In 2016, Will We Finally Enter the Age of Imagination?
The biggest advance or most surprising development of 2015 was the private sector’s rapidly advancing and serious pursuit of commercial spacecraft development. This, coupled with the success of various missions like the Pluto fly-by; the dream of landing a craft on Jupiter’s moon Europa; the discussion of an outpost on the moon; the colonization of Mars. All of this points to the fact that the long slumber of our space ambitions is finally coming to an end. We have important people thinking BIG ideas once again: Branson, Musk, Bezos, Page, Cook. The next 20 years should be very exciting indeed.
Timing of Self-Driving Cars
When it comes to the big ideas behind self-driving cars and how long it will take before we see them hit the consumer market—getting a self-driving car to 99 percent reliability is straightforward, but 99.99 percent reliability will be incredibly difficult. I think autonomous vehicles will find interesting niche markets and will be quite valuable, but acceptance and use in the general public on the open roads and highways … well, let’s just say I think that will be harder than most of us imagine both in terms of adoption and practical application. I think the engineering mind says, “But these will be so much safer than the average driver!” There is no way for us to actually know this, because we don’t have statistics that tell us how many deaths are avoided by the average driver every single day.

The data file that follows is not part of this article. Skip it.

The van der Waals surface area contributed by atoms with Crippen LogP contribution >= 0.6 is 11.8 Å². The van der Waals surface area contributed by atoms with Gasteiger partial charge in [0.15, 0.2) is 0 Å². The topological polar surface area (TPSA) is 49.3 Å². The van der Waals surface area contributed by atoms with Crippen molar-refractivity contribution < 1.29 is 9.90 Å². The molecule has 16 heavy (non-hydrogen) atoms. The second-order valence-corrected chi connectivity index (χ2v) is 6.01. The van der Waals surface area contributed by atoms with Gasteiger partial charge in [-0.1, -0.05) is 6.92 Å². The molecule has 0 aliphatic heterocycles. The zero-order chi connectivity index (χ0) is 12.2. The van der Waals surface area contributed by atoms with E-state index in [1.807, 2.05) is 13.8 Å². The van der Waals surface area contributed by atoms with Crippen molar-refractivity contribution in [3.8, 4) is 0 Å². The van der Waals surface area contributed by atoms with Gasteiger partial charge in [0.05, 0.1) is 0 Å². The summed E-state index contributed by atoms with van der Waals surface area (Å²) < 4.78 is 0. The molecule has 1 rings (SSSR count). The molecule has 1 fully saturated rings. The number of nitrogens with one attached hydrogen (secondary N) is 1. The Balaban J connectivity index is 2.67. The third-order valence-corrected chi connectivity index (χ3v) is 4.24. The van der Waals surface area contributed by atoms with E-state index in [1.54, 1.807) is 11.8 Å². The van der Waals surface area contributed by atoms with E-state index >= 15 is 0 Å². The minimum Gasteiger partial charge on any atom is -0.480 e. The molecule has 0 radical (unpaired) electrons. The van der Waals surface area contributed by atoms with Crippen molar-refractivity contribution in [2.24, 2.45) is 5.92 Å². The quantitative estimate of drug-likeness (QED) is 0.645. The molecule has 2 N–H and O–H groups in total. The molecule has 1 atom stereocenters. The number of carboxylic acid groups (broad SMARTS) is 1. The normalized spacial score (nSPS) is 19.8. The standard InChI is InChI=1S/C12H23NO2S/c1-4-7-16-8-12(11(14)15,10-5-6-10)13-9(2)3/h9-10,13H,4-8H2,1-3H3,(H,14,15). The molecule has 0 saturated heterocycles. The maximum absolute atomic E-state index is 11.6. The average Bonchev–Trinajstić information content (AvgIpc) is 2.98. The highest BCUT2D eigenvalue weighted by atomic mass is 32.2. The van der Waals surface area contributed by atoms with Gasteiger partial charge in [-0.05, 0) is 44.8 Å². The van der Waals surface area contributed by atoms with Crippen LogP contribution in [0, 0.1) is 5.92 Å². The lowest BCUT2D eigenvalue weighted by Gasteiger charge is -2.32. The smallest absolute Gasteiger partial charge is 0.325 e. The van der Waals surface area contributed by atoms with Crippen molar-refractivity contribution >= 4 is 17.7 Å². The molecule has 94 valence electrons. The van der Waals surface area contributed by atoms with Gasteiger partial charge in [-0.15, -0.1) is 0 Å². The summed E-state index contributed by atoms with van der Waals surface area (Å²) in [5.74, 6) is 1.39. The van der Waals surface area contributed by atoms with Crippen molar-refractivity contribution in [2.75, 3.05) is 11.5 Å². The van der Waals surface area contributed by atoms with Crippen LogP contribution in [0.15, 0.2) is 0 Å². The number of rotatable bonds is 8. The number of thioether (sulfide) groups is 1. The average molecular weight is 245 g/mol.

Age of Imagination
However, moon flights and self-driving cars can seem part of the realm of science fiction; in my day-to-day life, what I’ve been fighting for nearly the past 20 years is the use of fear as a tool to manage or motivate. These fear-based management systems manifest in many different forms: crushing bureaucracy, reward systems that punish and disengage all but a few in our work forces, and the chaos that results from the application of the first two. I am incredibly hopeful that we are exiting this age and entering the “age of imagination.” A new form of leadership is rapidly emerging that does not rely on bureaucracy, control, and hierarchy. It looks to autonomy and alignment. The companies who get this will thrive. (For inspiration, look at the companies listed by WorldBlu, the pages of Conscious Capitalism, the work of the B-team and Virgin’s People Centered Innovation, and the strong emergence of academic research such as the Center for Positive Organizations at the Ross School of Business at the University of Michigan.)
[Editor’s note: To tap the wisdom of our distinguished group of Xconomists, we asked a few of them to answer questions heading into 2016 about the most pressing issues facing the innovation community. You can see other questions and answers here.]